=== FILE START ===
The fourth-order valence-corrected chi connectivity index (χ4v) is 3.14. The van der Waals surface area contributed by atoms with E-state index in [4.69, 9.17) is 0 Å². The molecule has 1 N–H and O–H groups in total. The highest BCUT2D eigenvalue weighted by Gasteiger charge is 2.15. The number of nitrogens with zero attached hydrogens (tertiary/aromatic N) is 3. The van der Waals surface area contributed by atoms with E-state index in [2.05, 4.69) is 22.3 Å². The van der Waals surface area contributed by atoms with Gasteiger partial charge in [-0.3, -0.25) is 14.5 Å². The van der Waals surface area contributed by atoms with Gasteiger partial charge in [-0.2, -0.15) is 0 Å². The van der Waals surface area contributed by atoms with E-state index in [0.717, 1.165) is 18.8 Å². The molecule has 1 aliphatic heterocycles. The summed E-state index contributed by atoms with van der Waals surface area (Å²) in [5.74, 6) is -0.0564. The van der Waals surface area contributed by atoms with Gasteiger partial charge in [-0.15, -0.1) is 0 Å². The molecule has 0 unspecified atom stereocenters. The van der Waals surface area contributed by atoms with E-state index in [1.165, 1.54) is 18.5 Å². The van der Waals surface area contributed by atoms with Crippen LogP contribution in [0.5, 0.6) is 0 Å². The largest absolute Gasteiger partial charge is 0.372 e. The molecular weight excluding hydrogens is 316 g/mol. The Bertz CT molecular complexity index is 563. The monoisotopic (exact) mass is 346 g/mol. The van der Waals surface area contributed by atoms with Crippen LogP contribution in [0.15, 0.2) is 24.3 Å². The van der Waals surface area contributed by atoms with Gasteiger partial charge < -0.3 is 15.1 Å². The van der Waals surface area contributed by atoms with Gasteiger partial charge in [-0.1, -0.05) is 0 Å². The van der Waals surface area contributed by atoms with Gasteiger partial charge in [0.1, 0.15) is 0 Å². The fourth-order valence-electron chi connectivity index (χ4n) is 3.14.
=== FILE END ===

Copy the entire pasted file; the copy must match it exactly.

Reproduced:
The fourth-order valence-corrected chi connectivity index (χ4v) is 3.14. The van der Waals surface area contributed by atoms with E-state index in [4.69, 9.17) is 0 Å². The molecule has 1 N–H and O–H groups in total. The highest BCUT2D eigenvalue weighted by Gasteiger charge is 2.15. The number of nitrogens with zero attached hydrogens (tertiary/aromatic N) is 3. The van der Waals surface area contributed by atoms with E-state index in [2.05, 4.69) is 22.3 Å². The van der Waals surface area contributed by atoms with Gasteiger partial charge in [-0.3, -0.25) is 14.5 Å². The van der Waals surface area contributed by atoms with Gasteiger partial charge in [-0.2, -0.15) is 0 Å². The van der Waals surface area contributed by atoms with E-state index in [0.717, 1.165) is 18.8 Å². The molecule has 1 aliphatic heterocycles. The summed E-state index contributed by atoms with van der Waals surface area (Å²) in [5.74, 6) is -0.0564. The van der Waals surface area contributed by atoms with Gasteiger partial charge in [-0.15, -0.1) is 0 Å². The molecule has 0 unspecified atom stereocenters. The van der Waals surface area contributed by atoms with E-state index in [1.165, 1.54) is 18.5 Å². The van der Waals surface area contributed by atoms with Crippen LogP contribution in [0.5, 0.6) is 0 Å². The largest absolute Gasteiger partial charge is 0.372 e. The molecular weight excluding hydrogens is 316 g/mol. The Bertz CT molecular complexity index is 563. The monoisotopic (exact) mass is 346 g/mol. The van der Waals surface area contributed by atoms with Crippen LogP contribution in [0.15, 0.2) is 24.3 Å². The van der Waals surface area contributed by atoms with Gasteiger partial charge < -0.3 is 15.1 Å². The van der Waals surface area contributed by atoms with Gasteiger partial charge in [-0.1, -0.05) is 0 Å². The van der Waals surface area contributed by atoms with Gasteiger partial charge in [0.1, 0.15) is 0 Å². The fourth-order valence-electron chi connectivity index (χ4n) is 3.14.